No High School Debate Experience? No Problem

By Rebecca Heller, Georgetown University ’16

Author’s Note: This article is intended for all novices, but it is specifically geared towards people who did not participate in high school debate. If you did participate in high school debate, consider reading this article as well.

Joining APDA can be trickier—and more intimidating—if you don’t have high school debate experience. The debate terms and jargon are new, flowing is confusing, giving speeches can be daunting, and it can be hard to join the social scene if you don’t know other high school debaters.

Personally, I attended a grand total of one debate tournament in high school, and I only went because my school required it. Fourteen-year-old me had no desire to go, and so I didn’t prepare at all, then sat unhappily during the debate round, doodling instead of writing down the other team’s arguments. When it was my turn to speak, I stood up, said something like “Judge, you should support my side because my teacher is requiring that I give a speech,” and then sat back down. If I recall correctly, the judge rightfully wrote on my ballot that I seemed “sullen.”

Though I took no interest in high school debate, I now enjoy APDA. This guide is intended to provide some information for people who join APDA with no high school debate experience. Here are some tips:

  • Success takes time. Don’t compare yourself to the people who did high school debate. Novices who did high school debate tend to dominate novice results during first semester every year. This is natural—many of them have had four years of debate practice already. Try to remember that APDA success in the long run does not strongly correlate to whether you did high school debate, and that the high school debate advantage generally disappears after novice year. Many of APDA’s best debaters had no high school experience.
  • Do not live and die by your NOTY ranking. This point is similar to the last one, but it’s important enough that it bears repeating. It’s natural that the NOTY board is often dominated by people who did high school debate. If you look at the SOTY board, though, you’ll see that the same is not true there. Many of APDA’s best debaters were not ranked in the top 10 (or the top 20, or the top 30) on the NOTY board. Your NOTY ranking will not define your debate career.
  • Reach out to varsity. If you’re from a school that doesn’t have a lot of institutional support—or even if you’re from a school that does—feel free to talk to varsity in GA or after your rounds. Most varsity are eager to help. Though approaching them for help can seem intimidating, most people will be flattered if you ask for their help or advice.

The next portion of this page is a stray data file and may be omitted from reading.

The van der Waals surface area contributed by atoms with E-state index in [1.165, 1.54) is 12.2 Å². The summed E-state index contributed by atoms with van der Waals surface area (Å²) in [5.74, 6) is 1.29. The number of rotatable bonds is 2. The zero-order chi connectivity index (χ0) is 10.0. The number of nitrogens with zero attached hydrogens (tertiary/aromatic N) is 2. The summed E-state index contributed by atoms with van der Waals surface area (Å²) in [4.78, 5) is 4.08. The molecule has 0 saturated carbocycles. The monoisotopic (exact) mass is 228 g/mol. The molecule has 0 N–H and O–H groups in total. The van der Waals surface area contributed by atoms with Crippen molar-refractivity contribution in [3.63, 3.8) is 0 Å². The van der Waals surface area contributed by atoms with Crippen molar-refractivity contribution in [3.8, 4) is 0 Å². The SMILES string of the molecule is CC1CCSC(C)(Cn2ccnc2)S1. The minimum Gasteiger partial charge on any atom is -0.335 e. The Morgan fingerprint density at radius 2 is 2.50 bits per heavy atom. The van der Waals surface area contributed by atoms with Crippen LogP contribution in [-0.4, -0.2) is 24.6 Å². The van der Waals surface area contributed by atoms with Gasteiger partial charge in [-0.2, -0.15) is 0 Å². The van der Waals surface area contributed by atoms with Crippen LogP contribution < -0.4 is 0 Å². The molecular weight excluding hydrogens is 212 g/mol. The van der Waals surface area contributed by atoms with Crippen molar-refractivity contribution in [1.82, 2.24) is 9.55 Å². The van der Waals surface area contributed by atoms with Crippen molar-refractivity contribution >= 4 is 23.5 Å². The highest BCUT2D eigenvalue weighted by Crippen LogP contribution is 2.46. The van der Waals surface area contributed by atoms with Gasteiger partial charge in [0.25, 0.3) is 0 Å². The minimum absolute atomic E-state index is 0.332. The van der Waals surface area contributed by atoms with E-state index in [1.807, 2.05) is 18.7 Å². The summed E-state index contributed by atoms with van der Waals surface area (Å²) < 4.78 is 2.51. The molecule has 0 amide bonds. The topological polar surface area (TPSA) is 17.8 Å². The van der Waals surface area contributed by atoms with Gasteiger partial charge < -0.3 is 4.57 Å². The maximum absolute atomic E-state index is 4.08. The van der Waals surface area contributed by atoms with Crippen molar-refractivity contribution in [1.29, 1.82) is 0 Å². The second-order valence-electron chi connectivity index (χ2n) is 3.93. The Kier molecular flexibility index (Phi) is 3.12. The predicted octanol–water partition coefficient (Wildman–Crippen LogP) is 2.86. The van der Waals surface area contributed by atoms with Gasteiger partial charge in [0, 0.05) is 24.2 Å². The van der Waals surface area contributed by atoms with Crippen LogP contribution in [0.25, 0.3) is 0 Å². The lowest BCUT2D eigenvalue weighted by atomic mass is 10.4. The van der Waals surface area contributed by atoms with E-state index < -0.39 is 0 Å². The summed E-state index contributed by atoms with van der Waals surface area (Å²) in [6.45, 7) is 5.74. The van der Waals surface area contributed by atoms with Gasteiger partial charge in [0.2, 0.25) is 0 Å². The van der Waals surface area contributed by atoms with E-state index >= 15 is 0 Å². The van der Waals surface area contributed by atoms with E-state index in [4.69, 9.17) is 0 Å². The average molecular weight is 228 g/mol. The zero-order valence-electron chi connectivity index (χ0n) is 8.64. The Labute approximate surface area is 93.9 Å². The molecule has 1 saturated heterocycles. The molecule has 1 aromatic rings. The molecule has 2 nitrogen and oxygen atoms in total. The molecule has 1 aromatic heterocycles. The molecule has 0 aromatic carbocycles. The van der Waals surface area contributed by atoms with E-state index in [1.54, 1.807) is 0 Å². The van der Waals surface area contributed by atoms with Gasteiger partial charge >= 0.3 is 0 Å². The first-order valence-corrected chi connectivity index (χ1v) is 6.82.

• Reach out to the committees. Don’t be afraid to reach out to the Novice Mentor and Expansion Committees or to Women’s Initiative. The people on these committees are there because they want to help novices, so they hope to hear from you. All of the committees have hybrid requirements for their members, meaning that even very experienced committee members are willing to debate with novices. Doing a hybrid with someone from a committee can be valuable both in gaining debating skills and in meeting new people on the circuit. You can sign up for a hybrid with each of these committees.
  • Take weekends off. APDA can be a phenomenal experience, and it’s easy to want to go to tournaments every weekend. For your own mental health, try to take weekends off. You’ll come back more excited about debate, you’ll avoid burnout, and, most importantly, you’ll get to experience some of the important things that happen on your school’s campus on weekends. If you’re starting to dislike debate because it’s too intense or stressful, think about taking a few weekends off and seeing if you like it more when you return.
  • Remember your end goals. Personally, I joined debate because I saw a demo round at my school. The four debaters in it were so eloquent that I joined simply because I wanted to be able to speak like they did. Debate gives you a unique opportunity to speak about issues that are important to you and to run cases about literally whatever you want. Try to remember these (and other) benefits of debate rather than becoming obsessed with how well you do at every tournament. Competitive success is important to many people, and that’s reasonable. However, try not to dwell too much on your competitive success weekend by weekend. Remember that even at tournaments that don’t go the way you want them to, you are gaining phenomenal skills by participating. It’s especially important to remember this if you’re a novice who’s completely new to debate. It takes a while for many people to pick up the skill, and there’s a steep learning curve at the beginning.

APDA is a different experience if you weren’t a high school debater. Perhaps you’re not yet sure whether you want to stick around. Perhaps you know you love APDA and know you want to stay, but you’re working to develop a healthy relationship with debate. These are tips that have helped me, and I hope they’ll help you as well. Debate can be an extremely rewarding experience—and we on APDA hope that you stick around.

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